Tesla's Deal With SolarCity Is A Remarkably Bad Idea

Jun. 22, 2016 4:15 PM ETTesla, Inc. (TSLA)176 Comments
Contrarian Analysis profile picture
Contrarian Analysis


  • There is no business purpose to this merger at all.
  • SolarCity and Tesla's losses, already world leading separately, could easily bankrupt the entire combined company.
  • Musk gives the flimsiest of merger rationale, which I debunk completely.

I will say this flat out, there is no legitimate business purpose to this at all. Elon Musk is simply trying to prop up his cousin's failing business, which is down from almost $90 at its peak. Musk swoops in with a $27 bid, a 30% or so premium, and fatigued SolarCity (OTCPK:SCTY) investors sell. Obviously, due to the nature of Tesla (NASDAQ:TSLA), there's no way that it would have ever involved any cash whatsoever.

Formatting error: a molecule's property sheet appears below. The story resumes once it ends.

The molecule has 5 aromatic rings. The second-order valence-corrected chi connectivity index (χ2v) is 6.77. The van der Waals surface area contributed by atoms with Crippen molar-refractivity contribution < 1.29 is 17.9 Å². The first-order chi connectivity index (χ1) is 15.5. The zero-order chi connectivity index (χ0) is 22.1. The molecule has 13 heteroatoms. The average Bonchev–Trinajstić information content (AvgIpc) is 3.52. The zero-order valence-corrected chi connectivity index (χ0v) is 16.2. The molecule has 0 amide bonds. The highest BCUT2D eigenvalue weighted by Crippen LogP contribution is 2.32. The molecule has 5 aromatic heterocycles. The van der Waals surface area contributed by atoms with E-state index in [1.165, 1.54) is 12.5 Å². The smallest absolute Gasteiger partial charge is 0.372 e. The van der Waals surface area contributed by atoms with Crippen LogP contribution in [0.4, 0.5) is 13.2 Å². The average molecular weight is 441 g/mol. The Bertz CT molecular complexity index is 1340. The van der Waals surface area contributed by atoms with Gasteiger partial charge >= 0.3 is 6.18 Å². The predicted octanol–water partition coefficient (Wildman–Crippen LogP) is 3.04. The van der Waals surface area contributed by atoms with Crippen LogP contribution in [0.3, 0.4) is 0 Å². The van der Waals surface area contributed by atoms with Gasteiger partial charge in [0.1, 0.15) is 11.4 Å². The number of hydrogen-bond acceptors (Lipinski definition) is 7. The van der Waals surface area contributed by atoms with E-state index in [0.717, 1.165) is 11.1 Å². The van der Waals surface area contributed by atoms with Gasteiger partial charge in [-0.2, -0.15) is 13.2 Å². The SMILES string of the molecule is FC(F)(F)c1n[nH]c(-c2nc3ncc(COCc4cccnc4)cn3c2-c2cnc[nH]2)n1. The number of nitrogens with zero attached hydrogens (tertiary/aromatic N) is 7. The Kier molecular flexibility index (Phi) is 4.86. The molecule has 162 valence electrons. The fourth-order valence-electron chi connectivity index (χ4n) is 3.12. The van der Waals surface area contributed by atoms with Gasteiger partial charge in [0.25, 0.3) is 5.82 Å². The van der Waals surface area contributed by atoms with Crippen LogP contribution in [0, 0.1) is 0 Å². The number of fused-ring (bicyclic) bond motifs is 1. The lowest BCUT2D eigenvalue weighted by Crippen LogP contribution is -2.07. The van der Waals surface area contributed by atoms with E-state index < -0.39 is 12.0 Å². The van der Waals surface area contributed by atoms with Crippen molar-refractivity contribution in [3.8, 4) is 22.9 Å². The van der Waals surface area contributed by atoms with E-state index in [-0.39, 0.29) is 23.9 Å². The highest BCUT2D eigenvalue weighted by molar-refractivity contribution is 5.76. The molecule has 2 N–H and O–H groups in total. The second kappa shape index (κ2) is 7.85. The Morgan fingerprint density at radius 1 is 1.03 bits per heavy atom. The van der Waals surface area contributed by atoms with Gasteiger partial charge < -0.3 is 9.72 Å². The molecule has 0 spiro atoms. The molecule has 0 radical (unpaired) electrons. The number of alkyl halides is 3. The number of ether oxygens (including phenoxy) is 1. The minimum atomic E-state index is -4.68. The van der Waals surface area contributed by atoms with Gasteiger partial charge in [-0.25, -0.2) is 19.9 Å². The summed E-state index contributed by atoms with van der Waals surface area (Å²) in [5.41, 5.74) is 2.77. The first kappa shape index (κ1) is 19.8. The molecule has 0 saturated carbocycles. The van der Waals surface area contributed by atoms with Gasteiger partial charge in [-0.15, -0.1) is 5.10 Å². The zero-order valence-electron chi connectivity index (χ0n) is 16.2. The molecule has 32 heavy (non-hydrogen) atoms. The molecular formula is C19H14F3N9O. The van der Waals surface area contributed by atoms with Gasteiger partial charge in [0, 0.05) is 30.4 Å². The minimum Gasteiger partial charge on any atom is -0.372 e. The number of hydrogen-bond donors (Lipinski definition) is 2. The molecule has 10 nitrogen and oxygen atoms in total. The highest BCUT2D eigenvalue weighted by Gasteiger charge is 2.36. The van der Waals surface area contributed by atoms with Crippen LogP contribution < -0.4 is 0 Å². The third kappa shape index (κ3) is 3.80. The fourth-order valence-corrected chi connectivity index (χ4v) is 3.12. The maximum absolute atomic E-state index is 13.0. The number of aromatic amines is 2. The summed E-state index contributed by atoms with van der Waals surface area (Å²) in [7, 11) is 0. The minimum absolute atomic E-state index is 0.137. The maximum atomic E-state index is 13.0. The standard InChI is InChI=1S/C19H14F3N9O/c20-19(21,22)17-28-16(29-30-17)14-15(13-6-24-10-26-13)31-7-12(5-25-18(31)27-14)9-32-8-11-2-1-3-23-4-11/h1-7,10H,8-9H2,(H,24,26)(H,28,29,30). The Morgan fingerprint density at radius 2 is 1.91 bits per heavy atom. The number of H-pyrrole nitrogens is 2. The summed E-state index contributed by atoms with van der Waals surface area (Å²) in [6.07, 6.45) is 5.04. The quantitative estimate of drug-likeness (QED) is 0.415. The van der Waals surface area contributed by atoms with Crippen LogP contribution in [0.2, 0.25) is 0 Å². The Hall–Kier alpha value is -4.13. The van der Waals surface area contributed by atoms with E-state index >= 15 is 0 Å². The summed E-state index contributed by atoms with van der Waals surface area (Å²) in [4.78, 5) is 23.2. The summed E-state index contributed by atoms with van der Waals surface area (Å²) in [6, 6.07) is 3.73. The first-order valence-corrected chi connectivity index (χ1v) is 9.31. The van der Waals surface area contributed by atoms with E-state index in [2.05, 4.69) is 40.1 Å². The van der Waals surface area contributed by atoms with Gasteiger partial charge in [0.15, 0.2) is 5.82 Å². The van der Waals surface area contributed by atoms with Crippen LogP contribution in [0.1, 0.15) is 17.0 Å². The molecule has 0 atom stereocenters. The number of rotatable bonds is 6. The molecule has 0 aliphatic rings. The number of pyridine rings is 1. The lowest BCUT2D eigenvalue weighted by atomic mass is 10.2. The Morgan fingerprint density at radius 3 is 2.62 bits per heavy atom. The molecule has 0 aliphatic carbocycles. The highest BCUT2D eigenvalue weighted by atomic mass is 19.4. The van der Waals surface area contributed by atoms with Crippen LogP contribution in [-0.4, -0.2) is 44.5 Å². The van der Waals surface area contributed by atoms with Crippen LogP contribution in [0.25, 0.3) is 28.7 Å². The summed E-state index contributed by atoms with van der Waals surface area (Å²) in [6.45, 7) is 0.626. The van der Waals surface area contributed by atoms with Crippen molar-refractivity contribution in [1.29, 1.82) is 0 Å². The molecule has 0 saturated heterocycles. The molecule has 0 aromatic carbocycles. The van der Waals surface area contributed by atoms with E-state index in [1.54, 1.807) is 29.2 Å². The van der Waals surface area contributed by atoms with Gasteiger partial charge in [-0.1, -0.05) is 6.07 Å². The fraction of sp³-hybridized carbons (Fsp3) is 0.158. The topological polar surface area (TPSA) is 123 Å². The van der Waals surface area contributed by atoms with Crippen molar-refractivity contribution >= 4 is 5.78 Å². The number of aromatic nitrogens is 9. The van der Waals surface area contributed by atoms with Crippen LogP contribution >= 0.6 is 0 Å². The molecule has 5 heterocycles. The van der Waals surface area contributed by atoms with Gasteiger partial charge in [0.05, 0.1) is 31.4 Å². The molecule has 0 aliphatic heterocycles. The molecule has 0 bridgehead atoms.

Let's break down why exactly the merger is an awful idea.

Massive cash losses

Both are two startups trying to break into massively capital expenditure heavy industries. One, auto manufacturing, with the gigafactories and the auto plants. Two, solar panels, with the cutthroat competition of the solar installation business. None of these are cash generative, and in fact, both hemorrhage massive amounts of cash.

Last year, Tesla had negative $2 billion in free cash flow. Last year, SolarCity lost almost $3 billion. It's amazing the amount of money that these two companies can waste in a year. They have to spend this amount of money to fund their rapid expansion, but don't have a source of cash to draw upon, and are just two big babies, really, that don't have a source of free flowing cash to fund that expansion.

SolarCity is just a plain bad business